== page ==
Flu Shots

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It begins with a sneeze or a stuffy nose, followed by the chills and body aches.

It's the flu and now the Ingham County Health Department is ready to take on the season by stocking up on the flu vaccine.

"All manufacturers of the flu vaccine have more than adequate supplies of it so there should be no shortage of the influenza vaccine," Joy Maloney, Ingham County Health Department.

The flu shot is just $20 and can be billed to Medicare or Medicaid. Also available is the flu mist, a nasal spray alternative for those who don't want an injection.

The flu mist is a bit more expensive than the shot: it costs about $52 and is not covered by insurance this year. It's also important for the person getting the nasal spray form to be in good health, and not have a compromised immune system.

"The flu mist is a live vaccine, it's a weakened form of the virus. Someone with a compromised immune system may not be able to build up the antibodies and could shed some of the flu virus after having the flu mist.

It takes about two weeks for your body to build up antibodies to the flu, which is why the Ingham County Health Department is beginning clinics on Oct. 14, well before December, the typical start of flu season.

Call 887-4316 for more information on clinic sites and times.

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Influenza Vaccine

  • Much of the illness and death caused by influenza can be prevented by annual influenza vaccination.
  • Influenza vaccine is specifically recommended for people who are at high risk for developing serious complications as a result of influenza infection.
  • These high-risk groups are:
    • All people age 65 and older.
    • People of any age with chronic diseases of the heart, lungs or kidneys, diabetes, immunosuppression, or severe forms of anemia.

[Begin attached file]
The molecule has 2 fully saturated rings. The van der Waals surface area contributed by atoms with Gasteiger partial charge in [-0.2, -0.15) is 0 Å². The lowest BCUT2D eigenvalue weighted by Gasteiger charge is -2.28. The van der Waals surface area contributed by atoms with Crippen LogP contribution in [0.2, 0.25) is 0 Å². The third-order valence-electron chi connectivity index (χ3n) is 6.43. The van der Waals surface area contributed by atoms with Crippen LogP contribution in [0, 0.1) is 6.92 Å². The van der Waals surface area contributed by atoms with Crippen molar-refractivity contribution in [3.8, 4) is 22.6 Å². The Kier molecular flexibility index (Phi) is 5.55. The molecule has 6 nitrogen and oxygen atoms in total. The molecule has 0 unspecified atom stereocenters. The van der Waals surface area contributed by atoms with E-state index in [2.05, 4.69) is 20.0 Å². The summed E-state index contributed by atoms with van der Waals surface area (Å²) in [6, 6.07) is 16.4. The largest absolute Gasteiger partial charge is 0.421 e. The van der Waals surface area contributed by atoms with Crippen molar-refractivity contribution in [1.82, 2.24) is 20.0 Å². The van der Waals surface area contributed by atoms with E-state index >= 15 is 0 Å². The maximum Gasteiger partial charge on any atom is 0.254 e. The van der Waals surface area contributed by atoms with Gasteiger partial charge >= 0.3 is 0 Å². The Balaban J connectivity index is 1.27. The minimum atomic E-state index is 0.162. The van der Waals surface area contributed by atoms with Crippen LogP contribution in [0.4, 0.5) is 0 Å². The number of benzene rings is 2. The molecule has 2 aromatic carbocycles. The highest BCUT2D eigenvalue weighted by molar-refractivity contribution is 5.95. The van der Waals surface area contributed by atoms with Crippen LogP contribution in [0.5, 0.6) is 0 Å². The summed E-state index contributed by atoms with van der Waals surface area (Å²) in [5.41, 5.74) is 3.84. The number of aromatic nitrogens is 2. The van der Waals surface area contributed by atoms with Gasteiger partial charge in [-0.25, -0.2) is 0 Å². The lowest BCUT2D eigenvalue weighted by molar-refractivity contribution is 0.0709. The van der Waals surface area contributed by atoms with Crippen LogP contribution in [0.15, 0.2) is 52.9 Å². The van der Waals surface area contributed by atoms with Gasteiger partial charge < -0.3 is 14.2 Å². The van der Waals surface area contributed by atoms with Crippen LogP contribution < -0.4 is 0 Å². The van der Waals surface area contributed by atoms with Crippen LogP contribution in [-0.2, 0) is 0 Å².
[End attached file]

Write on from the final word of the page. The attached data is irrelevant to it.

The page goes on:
• Residents of nursing homes and other chronic-care facilities housing patients of any age.
    • Women who will be more then three months pregnant during influenza season.
    • Children and teenagers who are receiving long-term aspirin therapy and who may therefore be at risk for developing Reye syndrome after an influenza virus infection.

  • Overall vaccine effectiveness varies from year to year, depending upon the degree of similarity between the influenza virus strains included in the vaccine and the strain or strains that circulate during the influenza season.

  • Influenza vaccine produced in the United States cannot cause influenza.

  • The only type of influenza vaccine that has been licensed in the United States is made from killed influenza viruses, which cannot cause infection.

When to receive the influenza vaccine

  • In the United States, influenza usually occurs from about November until April, with activity peaking between late December and early March.

  • The optimal time for vaccination of persons at high risk for influenza-related medical complications is during October through November.

  • It takes about 1 to 2 weeks after vaccination for antibody against influenza to develop and provide protection.

Source: http://www.cdc.gov/ncidod/diseases/flu/fluvac.htm ( The Center for Disease Control Vaccine Information Web site)